Sunday, April 15, 2007


A wise teacher once told me that responsibilities are like juggling a bunch of balls. Some are made of rubber and some are made of glass. Some you can drop every once in a while, and some you absolutely can't. I figured that the finals that I just took today, plus the end of semester projects, were balls that I couldn't drop. So for those of you that feel like you've been bouncing up and down because I haven't done an entry in a while, just know that the rubber ball is back in circulation again. :) Honestly, I'm sorry I haven't had time to write more. It's always on my mind.
Well, I'm going to finish the Galilee field trip with a few comments on Caesarea Phillipi. For those of you that don't have an LDS King James Bible, I've included a picture of the headwaters of the Jordan located at Caesarea Phillipi. If you look at the picture, you'll see hundreds of gallons of water spilling over the different terraces. Just know that the wall you see along the back, plus some areas that are to the left out of the picture, is where all that water is coming from. The water literally emerges from the bedrock. It melts from the top of Mt. Hermon and flows underground for...well...I don't know how far. But it hits the thick layer of bedrock and just comes gushing out of the ground. Something similar happens at Tel Dan, several miles away to the northwest.
This area was once the capital of Herod Phillip's tetrachy in the North. When Herod the Great died, just shortly after Jesus' birth, his kingdom was divided between his three sons, and Phillip was given the Galilee. If you look in the background of the picture, you will see a large cave where, previous to a large earthquake, the water used to come from. Phillip built a temple to Caesar over the flowing water. He also built one to Pan, the little goat god with the pipes(He's the god of war), one to Nemesis, the goddess of divine retribution, and to the sacred dancing goats...ummm...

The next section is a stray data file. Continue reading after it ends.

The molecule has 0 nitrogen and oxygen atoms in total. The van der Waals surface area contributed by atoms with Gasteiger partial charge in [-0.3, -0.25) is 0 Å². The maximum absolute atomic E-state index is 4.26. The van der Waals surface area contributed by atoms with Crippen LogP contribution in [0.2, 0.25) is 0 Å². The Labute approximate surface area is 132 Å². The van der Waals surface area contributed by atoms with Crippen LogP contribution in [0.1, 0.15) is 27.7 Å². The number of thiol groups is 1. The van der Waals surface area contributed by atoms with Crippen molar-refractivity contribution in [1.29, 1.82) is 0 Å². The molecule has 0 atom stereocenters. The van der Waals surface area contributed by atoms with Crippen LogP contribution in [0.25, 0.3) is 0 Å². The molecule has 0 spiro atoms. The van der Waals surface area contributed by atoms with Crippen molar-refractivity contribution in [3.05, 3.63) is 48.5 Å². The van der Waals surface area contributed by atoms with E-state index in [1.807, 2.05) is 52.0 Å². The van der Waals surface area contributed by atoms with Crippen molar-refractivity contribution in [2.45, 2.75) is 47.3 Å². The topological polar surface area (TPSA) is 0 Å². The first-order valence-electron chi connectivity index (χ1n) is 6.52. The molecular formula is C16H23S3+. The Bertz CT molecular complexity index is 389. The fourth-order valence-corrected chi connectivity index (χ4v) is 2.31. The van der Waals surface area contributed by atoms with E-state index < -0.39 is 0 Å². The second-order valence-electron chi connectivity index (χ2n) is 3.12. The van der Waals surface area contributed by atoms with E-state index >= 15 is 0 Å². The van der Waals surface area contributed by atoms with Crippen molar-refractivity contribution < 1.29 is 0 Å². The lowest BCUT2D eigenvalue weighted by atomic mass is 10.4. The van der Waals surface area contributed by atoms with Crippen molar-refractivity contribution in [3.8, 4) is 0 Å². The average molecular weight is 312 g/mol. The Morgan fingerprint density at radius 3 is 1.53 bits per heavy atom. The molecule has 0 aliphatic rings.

Well, for those who would like to know why we went here: it's really pretty. But this is where, in Matthew 16, Peter declares "Thou art the Christ, the Son of the living God." It is interesting to see the huge bedrock and hear Christ declare that the rock of revelation is what his church will be built on. From this rock of revelation flows huge amounts of living water. The imagery is amazing.
I will decline to comment on the bonfire that some students built our last night there, but I was the naysayer in the whole affair. Luckily it turned out okay, as my frantic babblings were swiftly ignored. :)
Anyway, after Phillipi, we dropped by Acre and a few other places, but unfortunately Caesarea (not Phillipi) closed early for Passover. Caesarea is a huge city down on the coast about 30 miles north of Tel Aviv. Herod the great built it and, much to his Jewish ancestry's chagrin, here established the first example of emperor-worship, as the Romans worshipped their emperor. He also established an amazing port city that rivaled even Rome in it's splendor. We took some time in the bus outside the gate and enjoyed some little bit of the scenery.
When we got home, Jimmy was waiting there with the favorite meal here, chicken with some great barbecue sauce. He also managed to have some "chocolate pillow" cereal, as some people here would probably go into a coma if they didn't have it. :) Then we all managed to crash into bed.

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